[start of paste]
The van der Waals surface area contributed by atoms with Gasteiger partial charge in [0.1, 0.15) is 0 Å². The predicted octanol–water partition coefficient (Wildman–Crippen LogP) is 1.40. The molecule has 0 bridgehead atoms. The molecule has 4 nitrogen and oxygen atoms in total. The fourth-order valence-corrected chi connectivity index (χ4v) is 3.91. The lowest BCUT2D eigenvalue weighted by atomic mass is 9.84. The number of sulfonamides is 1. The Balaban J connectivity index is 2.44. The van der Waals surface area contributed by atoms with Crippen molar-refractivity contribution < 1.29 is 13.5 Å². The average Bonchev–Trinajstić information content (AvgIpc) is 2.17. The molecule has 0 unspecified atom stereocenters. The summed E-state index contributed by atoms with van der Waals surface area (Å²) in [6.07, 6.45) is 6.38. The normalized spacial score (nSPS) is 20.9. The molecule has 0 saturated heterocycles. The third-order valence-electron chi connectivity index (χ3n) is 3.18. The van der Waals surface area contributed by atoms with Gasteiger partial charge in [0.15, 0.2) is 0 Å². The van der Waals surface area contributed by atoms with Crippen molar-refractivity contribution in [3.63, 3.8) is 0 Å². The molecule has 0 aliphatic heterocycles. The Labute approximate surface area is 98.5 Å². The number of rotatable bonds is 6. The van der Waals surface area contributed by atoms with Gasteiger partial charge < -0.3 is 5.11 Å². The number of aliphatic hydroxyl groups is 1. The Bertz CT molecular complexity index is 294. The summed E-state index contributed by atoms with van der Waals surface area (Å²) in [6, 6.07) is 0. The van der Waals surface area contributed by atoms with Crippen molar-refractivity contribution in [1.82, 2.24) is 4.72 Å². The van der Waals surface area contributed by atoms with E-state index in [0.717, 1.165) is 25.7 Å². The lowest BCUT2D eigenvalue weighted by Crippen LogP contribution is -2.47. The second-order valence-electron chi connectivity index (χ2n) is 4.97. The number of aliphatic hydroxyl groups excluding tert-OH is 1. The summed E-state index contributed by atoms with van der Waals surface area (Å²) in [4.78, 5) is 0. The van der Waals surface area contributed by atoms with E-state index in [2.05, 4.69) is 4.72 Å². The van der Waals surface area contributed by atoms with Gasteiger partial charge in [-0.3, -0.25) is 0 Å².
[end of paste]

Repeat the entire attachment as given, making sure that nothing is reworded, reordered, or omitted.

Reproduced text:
The van der Waals surface area contributed by atoms with Gasteiger partial charge in [0.1, 0.15) is 0 Å². The predicted octanol–water partition coefficient (Wildman–Crippen LogP) is 1.40. The molecule has 0 bridgehead atoms. The molecule has 4 nitrogen and oxygen atoms in total. The fourth-order valence-corrected chi connectivity index (χ4v) is 3.91. The lowest BCUT2D eigenvalue weighted by atomic mass is 9.84. The number of sulfonamides is 1. The Balaban J connectivity index is 2.44. The van der Waals surface area contributed by atoms with Crippen molar-refractivity contribution < 1.29 is 13.5 Å². The average Bonchev–Trinajstić information content (AvgIpc) is 2.17. The molecule has 0 unspecified atom stereocenters. The summed E-state index contributed by atoms with van der Waals surface area (Å²) in [6.07, 6.45) is 6.38. The normalized spacial score (nSPS) is 20.9. The molecule has 0 saturated heterocycles. The third-order valence-electron chi connectivity index (χ3n) is 3.18. The van der Waals surface area contributed by atoms with Gasteiger partial charge in [0.15, 0.2) is 0 Å². The van der Waals surface area contributed by atoms with Crippen molar-refractivity contribution in [3.63, 3.8) is 0 Å². The molecule has 0 aliphatic heterocycles. The Labute approximate surface area is 98.5 Å². The number of rotatable bonds is 6. The van der Waals surface area contributed by atoms with Gasteiger partial charge < -0.3 is 5.11 Å². The number of aliphatic hydroxyl groups is 1. The Bertz CT molecular complexity index is 294. The summed E-state index contributed by atoms with van der Waals surface area (Å²) in [6, 6.07) is 0. The van der Waals surface area contributed by atoms with Crippen molar-refractivity contribution in [1.82, 2.24) is 4.72 Å². The van der Waals surface area contributed by atoms with E-state index in [0.717, 1.165) is 25.7 Å². The lowest BCUT2D eigenvalue weighted by Crippen LogP contribution is -2.47. The second-order valence-electron chi connectivity index (χ2n) is 4.97. The number of aliphatic hydroxyl groups excluding tert-OH is 1. The summed E-state index contributed by atoms with van der Waals surface area (Å²) in [4.78, 5) is 0. The van der Waals surface area contributed by atoms with E-state index in [2.05, 4.69) is 4.72 Å². The van der Waals surface area contributed by atoms with Gasteiger partial charge in [-0.3, -0.25) is 0 Å².